Why Doesn't S.F. Chronicle Want Drought Declaration?
They don't want us to get the water. "Does it make economic sense to environmental protections to move around more water?" They obviously don't think so.
Jan 17, 2014
Headline in S.F. Chronicle: California drought? We're not there yet - Too soon to use the 'D' word. Headline in Central Valley Business Times: USDA names California counties for drought disaster assistance. I could give you a good list of other newspapers who have dared to call the drought a drought. If you want to see some of them, see our newsletter 'Can't Make It Rain' from earlier this week. In the newsletter we explain some of the reasons the governor doesn't want to declare a drought, one of which is that it would force him to either deliver water to farmers in the San Joaquin Valley through the delta pumps, or refuse to do so because of his environmental allies. People in the Valley can't understand why this is such a tough decision. They think it's a no-brainer. They think the governor doesn't understand. Don't kid yourself. He 'gets it' and knows exactly what he's doing. A drought declaration puts him in a box where he will have to make a decision, and the decision would let farmers in the Valley know exaclty where they stand. They stand right behind environmentalists and just about everybody else.
The Chronicle admits as much when they say, "It means the governor, by making the declaration of a drought emergency, may lift environmental protections that help our bay-estuary to allow water transfers to other parts of the state." They don't want us to get the water. They go on to ask, "Does it make economic sense to environmental protections to move around more water?" They obviously don't think so.
There are other things that a drought declaration would do like give the governor the power to force release of water from behind the dams controlled by the Bay Area that are at or above 90 percent today. Hetch Hetchy project and Pardee and Comanche reservoirs have stored water away from the Delta during this entire drought! By the way that water is not from Northern California it is from South - Central California. It is the epitome of arrogance and hypocrisy. The governor should have already declared a drought emergency as every day millions of gallons of fresh water that could have been diverted continue to flow to the ocean and we can never get it back! Did we not learn anything from last year?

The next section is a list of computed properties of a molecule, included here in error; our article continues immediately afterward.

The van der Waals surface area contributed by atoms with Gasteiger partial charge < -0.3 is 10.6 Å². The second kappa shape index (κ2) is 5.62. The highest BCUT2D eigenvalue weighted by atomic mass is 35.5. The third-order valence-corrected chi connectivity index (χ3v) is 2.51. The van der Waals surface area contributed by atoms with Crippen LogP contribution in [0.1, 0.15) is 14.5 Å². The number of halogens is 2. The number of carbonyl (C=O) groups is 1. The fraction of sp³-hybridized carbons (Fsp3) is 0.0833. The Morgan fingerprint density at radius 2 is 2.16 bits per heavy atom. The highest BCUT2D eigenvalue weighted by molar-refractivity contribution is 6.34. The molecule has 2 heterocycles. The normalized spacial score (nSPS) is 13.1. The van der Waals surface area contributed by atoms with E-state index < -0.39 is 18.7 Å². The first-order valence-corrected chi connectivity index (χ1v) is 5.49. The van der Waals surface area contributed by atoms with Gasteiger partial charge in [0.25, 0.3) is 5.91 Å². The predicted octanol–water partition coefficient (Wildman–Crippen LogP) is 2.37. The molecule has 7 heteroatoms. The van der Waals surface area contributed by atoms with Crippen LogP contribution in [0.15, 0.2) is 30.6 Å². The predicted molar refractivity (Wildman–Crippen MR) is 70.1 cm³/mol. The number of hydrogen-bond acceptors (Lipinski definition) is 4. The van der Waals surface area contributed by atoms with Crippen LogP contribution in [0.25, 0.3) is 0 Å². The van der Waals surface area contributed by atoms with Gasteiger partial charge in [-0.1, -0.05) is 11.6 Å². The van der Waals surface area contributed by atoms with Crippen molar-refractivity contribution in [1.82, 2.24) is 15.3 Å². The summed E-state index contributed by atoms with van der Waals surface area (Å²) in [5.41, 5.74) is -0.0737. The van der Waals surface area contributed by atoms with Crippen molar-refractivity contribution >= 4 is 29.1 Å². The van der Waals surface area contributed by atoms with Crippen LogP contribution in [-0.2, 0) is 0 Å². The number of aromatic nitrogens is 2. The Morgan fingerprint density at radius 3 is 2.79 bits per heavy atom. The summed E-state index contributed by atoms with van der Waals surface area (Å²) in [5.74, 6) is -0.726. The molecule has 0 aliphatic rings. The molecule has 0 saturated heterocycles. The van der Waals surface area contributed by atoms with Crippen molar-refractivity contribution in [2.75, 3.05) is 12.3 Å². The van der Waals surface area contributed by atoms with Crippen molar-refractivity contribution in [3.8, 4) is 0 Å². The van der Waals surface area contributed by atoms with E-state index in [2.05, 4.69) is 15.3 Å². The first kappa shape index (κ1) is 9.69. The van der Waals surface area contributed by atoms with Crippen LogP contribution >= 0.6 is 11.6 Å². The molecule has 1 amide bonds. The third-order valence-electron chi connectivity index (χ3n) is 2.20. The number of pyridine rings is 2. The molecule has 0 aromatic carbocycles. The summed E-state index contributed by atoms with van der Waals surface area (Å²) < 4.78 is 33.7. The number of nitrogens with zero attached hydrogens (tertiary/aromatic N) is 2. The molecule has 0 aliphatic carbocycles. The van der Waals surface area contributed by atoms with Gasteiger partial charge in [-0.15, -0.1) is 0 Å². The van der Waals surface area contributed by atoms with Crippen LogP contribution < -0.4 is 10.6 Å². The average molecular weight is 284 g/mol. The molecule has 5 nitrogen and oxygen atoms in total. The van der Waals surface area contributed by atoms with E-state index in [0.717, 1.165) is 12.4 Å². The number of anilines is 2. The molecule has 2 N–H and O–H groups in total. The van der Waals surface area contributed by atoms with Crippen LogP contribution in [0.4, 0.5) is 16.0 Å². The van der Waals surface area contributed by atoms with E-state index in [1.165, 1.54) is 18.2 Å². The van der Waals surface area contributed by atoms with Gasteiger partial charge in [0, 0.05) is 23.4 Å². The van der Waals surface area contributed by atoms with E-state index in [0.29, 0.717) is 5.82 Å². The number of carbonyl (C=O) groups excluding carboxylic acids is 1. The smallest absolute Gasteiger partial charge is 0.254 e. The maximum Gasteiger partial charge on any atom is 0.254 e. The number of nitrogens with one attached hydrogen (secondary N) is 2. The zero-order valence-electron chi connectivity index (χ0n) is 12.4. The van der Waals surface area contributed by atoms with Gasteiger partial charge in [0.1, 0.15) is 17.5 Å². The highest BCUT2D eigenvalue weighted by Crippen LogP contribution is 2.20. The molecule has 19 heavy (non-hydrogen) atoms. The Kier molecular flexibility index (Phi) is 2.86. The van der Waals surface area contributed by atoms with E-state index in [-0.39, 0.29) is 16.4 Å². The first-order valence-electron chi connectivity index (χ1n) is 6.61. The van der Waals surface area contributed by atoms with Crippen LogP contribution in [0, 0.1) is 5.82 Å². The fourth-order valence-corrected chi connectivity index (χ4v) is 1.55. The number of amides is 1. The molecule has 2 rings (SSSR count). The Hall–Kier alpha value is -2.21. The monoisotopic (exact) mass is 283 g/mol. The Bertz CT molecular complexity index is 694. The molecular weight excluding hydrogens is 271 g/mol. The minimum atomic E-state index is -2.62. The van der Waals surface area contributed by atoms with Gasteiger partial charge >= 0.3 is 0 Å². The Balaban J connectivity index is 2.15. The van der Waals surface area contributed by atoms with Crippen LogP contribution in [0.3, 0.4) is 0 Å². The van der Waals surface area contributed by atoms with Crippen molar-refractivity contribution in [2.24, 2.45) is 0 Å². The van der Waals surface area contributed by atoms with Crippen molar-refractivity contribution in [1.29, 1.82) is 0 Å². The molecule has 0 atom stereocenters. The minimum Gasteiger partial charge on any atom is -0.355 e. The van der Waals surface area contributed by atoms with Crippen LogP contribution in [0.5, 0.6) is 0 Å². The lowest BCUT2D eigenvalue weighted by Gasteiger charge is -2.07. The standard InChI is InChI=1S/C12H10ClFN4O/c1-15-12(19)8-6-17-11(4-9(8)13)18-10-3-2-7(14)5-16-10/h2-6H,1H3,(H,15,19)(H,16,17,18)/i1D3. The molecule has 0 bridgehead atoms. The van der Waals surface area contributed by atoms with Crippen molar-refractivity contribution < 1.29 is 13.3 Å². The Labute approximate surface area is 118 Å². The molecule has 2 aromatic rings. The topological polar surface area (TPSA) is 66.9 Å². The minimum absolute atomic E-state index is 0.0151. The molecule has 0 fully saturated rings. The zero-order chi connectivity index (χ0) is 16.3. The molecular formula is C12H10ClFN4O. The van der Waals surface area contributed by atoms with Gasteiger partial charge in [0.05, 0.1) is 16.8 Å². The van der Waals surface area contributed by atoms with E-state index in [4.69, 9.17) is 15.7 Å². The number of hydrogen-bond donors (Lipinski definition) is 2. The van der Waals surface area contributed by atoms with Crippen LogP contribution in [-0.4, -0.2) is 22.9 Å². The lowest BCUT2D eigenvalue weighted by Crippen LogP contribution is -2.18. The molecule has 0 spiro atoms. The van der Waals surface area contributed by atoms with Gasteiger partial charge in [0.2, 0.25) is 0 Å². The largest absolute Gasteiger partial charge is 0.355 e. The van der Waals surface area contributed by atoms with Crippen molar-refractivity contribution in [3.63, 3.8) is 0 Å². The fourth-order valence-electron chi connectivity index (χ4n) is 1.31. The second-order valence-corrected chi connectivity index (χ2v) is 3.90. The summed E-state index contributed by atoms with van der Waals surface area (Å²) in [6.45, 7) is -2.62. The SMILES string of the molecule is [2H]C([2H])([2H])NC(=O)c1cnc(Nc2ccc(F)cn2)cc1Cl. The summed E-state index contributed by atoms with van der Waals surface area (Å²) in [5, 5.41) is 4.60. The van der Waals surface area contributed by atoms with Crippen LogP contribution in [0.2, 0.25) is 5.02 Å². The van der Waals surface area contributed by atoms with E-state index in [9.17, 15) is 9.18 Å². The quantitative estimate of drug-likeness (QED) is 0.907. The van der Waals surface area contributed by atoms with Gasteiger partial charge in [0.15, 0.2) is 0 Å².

The environmentalists did learn something. They learned they can get away with it.
S.F. Chronicle: California drought? We're not there yet Too soon to use the 'D' word
For days now, Californians have looked skyward each morning, searching for the merest hint of rain. So far, they've mostly been unrewarded (although San Francisco did record 0.02 inches last week). Now the drumbeat to use the 'D' word is getting louder.
Yes, 2013 was the driest year in California on record. Yes, scant rain has fallen this winter, but historically, California receives most of its rain and runoff between January and April. We have weeks to go before the real worry should set in.
Legally, drought means much more than no rain. It means the governor, by making the declaration of a drought emergency, may lift environmental protections that help our bay-estuary to allow water transfers to other parts of the state.
A declaration doesn't create water or money. It may allow the governor to redirect certain funds, typically unspent water bond funds. Those dollars are scarce, however, with the last water bond in 2009.
In anticipation of continued dry weather, the governor did issue an executive order in May to expedite water transfers "from voluntary sellers to voluntary buyers," according to the Department of Water Resources. Water transfers aren't in themselves bad - they are how Bay Area water agencies have prepared to weather this dry period.
The question before the governor takes that step is this: Does it make economic sense to environmental protections to move around more water? The governor's Drought Task Force is meeting weekly but so far has made no recommendation.
Bay Area water agency officials also are watching the skies and their reservoir levels, which are not unusually low but are unusually slow to fill this year. They are asking their customers, for whom as Californians water conservation is a way of life, to voluntarily do a little bit more to use water wisely. Check for plumbing leaks, bring your car to a car wash that recycles water, don't spray down your sidewalks.
Many water districts are offering rebates for water-conserving measures such as installing high-efficiency toilets or replacing lawns with drought-tolerant plantings.
But so far, no one except for the San Joaquin Valley growers and their advocates, is using the "d" word. It's premature at this point.
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